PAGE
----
The signal processing stages of the V-Stack, as represented above in Fig.1, consist of a treble booster section followed by a valve amp simulator consisting of three stages: preamp, tone network, and output stage. The final processing stage is a guitar speaker simulator, which rounds out the amplifier tone and adds an extra degree of realism for direct-in recording. Due to the large amount of available signal gain, a special high-isolation audio multiplexer circuit is required to handle the bypass function. The V-Stack is based on a proprietary analog custom microchip (Fig. 2), which combines state-of-the-art high performance analog signal processing techniques with low power circuit design. The low power consumption of the resulting circuitry allows the V-Stack to operate for typically 500 hours or more using a 9V alkaline battery.
V-Stack Treble Booster
treble booster has a gain characteristic that increases with increasing
pitch (typically starting with a gain of between 1 and 2 at the fundamental
pitch of bottom E, and doubling every octave within the spectrum of
the guitar signal.). Since this characteristic is the opposite of
the natural characteristic of the guitar signal, as described above,
the end result is that, for a group of notes played together, the treble
booster causes each note in the group to produce signals that are more
nearly equal in strength at its output, and the "note blocking" evident
in Fig. 3(A) is prevented, as illustrated in Fig. 3(B).
In summary, therefore, a treble booster provides two important
functions: gain; and enhanced note separation. Yet another important
purpose of the treble booster is to ensure that there is ample signal
level when soloing in the higher registers to keep the amplifier in
deep overdrive, thus producing the characteristic "screaming lead"
Rangemaster treble booster has been produced using several different
transistor types over the years, each of which alters the tonal qualities
to a greater or lesser degree. Most experts on the subject agree that the
original version was built using the OC44 PNP germanium transistor,
which, being actually intended for radio frequency amplifier stages,
produces the brightest and clearest sound of all the variants.
By the application of modern microelectronics design technology, two important improvements have been made in the performance of the V-Stack treble booster over the original Rangemaster design. Firstly, the electrical circuit self-noise has been reduced, and secondly the frequency response characteristic has been made largely independent of the guitar volume control setting. This latter attribute is an essential part of the V-Stack "harmonic signature" amp modeling approach, in which the guitar volume control is used to control the amount of preamp overdrive.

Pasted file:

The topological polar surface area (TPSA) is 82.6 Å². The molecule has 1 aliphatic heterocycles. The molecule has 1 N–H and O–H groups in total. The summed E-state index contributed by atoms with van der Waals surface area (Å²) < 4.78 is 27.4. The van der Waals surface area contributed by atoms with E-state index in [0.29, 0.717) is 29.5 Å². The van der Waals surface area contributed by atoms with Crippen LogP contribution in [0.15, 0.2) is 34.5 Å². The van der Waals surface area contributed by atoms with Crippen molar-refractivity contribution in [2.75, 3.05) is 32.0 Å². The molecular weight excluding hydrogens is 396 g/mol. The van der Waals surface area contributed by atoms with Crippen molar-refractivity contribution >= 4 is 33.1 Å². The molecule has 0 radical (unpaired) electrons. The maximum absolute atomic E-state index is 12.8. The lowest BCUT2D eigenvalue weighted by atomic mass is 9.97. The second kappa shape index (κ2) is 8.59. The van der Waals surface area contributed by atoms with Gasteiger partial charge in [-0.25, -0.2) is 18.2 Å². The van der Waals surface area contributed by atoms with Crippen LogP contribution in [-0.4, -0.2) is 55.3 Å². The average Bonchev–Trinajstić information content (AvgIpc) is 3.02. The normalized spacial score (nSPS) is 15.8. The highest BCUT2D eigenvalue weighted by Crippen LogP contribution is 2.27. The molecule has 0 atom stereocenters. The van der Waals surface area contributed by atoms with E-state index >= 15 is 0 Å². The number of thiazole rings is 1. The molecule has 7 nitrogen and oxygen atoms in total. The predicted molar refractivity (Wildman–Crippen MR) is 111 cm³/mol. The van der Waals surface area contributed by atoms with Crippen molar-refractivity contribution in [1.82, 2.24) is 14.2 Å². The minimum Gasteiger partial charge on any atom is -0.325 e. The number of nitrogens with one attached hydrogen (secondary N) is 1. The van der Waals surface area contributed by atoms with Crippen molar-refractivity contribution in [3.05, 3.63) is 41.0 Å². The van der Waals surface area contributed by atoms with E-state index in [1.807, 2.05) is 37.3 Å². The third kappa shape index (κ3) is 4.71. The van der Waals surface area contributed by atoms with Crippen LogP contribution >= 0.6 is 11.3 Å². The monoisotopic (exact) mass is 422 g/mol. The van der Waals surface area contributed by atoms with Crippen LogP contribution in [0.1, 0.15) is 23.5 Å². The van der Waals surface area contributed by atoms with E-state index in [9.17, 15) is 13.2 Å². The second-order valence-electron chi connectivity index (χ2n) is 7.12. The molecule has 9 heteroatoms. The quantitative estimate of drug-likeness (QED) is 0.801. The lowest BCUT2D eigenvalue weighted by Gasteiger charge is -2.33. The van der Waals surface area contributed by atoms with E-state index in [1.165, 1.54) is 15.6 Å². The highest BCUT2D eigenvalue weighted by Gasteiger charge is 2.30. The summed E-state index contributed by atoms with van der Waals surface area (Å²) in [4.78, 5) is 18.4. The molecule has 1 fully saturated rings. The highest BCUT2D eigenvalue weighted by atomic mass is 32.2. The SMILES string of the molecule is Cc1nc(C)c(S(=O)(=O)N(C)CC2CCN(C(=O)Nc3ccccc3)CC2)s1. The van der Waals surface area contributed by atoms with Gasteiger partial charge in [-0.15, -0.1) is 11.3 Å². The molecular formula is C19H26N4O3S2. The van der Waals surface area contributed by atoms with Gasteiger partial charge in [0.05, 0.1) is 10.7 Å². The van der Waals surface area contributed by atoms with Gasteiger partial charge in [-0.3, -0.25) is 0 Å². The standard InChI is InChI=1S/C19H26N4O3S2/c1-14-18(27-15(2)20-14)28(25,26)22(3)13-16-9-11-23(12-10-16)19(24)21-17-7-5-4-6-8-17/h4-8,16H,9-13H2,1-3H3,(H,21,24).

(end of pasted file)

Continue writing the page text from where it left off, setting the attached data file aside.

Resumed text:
V-Stack Amp Simulator
not exactly like any one of the amplifiers used in the study, with the
negative feedback removed (shown dashed in Fig.6), the composite amplifier
of Fig. 6 is most closely related to the normal channel of the venerable
Vox AC-30. For this reason,
the design specification of the V-Stack amp simulator section is based
on a combination of the schematic of Fig. 6, together with a gain and
frequency response specification taken from a typical AC-30 normal channel.
In translating the objective circuit of Fig. 6 into an equivalent
circuit in silicon microchip technology, great care was taken to preserve
both the asymmetrical harmonic distortion characteristics of the triodes
in the preamp stage, and the electrical symmetry of the output stages.
For the triode preamp simulator, the widely used 12AX7/ECC83
dual-triode was chosen as the design benchmark.
Conventional op-amp design techniques were set aside in favor
of custom amplifier stage design, producing a level of sonic quality
not otherwise possible. Such is the inherent linearity and symmetry
of the output stage simulator, it can operate with very little negative
feedback. This means that at
higher drive control settings (e.g. 7 - 10) it behaves similarly to
the class A push-pull output stage of the AC-30, while at lower drive
control settings, it behaves more like the more typical class A/B push-pull
output stages of (e.g.) a Marshall or Fender.
V-Stack Speaker Simulator
The above technical overview is intended to provide an insight into the V-Stack design process. The origins of a number of key target specifications are discussed, and computer simulation results demonstrating the degree of compliance with some key specifications are presented.
Disclaimer: All trademarks referenced in this article are acknowledged to be owned by their respective owners. V-Stack.com is not affiliated with Dallas-Arbiter, Fender Musical Instruments, Marshall Amplification, or Vox Amplification.